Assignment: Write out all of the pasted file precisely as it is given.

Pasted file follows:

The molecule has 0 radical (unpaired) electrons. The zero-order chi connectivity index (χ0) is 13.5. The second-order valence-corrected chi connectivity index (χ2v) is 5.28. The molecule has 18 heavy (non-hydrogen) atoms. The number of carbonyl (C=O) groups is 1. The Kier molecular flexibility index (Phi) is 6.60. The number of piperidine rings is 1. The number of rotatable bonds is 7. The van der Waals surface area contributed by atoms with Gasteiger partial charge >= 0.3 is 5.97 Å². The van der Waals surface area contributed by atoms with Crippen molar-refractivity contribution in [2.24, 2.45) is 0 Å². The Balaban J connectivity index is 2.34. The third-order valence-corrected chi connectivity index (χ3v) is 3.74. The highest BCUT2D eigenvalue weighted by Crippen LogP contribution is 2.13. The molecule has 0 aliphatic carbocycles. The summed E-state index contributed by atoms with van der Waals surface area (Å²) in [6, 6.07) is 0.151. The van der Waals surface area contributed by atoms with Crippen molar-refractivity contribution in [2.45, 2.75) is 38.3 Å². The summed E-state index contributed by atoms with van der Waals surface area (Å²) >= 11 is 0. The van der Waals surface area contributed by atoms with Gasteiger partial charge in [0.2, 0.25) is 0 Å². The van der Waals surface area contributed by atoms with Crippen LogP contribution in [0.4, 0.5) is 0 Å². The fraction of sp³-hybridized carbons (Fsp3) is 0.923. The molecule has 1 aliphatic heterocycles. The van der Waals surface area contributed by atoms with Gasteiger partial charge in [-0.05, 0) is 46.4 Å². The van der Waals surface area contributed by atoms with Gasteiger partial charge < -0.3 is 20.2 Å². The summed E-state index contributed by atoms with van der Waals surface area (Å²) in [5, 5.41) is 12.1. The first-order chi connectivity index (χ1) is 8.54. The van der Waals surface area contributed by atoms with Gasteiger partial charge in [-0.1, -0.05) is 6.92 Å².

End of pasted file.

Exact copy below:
The molecule has 0 radical (unpaired) electrons. The zero-order chi connectivity index (χ0) is 13.5. The second-order valence-corrected chi connectivity index (χ2v) is 5.28. The molecule has 18 heavy (non-hydrogen) atoms. The number of carbonyl (C=O) groups is 1. The Kier molecular flexibility index (Phi) is 6.60. The number of piperidine rings is 1. The number of rotatable bonds is 7. The van der Waals surface area contributed by atoms with Gasteiger partial charge >= 0.3 is 5.97 Å². The van der Waals surface area contributed by atoms with Crippen molar-refractivity contribution in [2.24, 2.45) is 0 Å². The Balaban J connectivity index is 2.34. The third-order valence-corrected chi connectivity index (χ3v) is 3.74. The highest BCUT2D eigenvalue weighted by Crippen LogP contribution is 2.13. The molecule has 0 aliphatic carbocycles. The summed E-state index contributed by atoms with van der Waals surface area (Å²) in [6, 6.07) is 0.151. The van der Waals surface area contributed by atoms with Crippen molar-refractivity contribution in [2.45, 2.75) is 38.3 Å². The summed E-state index contributed by atoms with van der Waals surface area (Å²) >= 11 is 0. The van der Waals surface area contributed by atoms with Gasteiger partial charge in [0.2, 0.25) is 0 Å². The van der Waals surface area contributed by atoms with Crippen LogP contribution in [0.4, 0.5) is 0 Å². The fraction of sp³-hybridized carbons (Fsp3) is 0.923. The molecule has 1 aliphatic heterocycles. The van der Waals surface area contributed by atoms with Gasteiger partial charge in [-0.05, 0) is 46.4 Å². The van der Waals surface area contributed by atoms with Gasteiger partial charge < -0.3 is 20.2 Å². The summed E-state index contributed by atoms with van der Waals surface area (Å²) in [5, 5.41) is 12.1. The first-order chi connectivity index (χ1) is 8.54. The van der Waals surface area contributed by atoms with Gasteiger partial charge in [-0.1, -0.05) is 6.92 Å².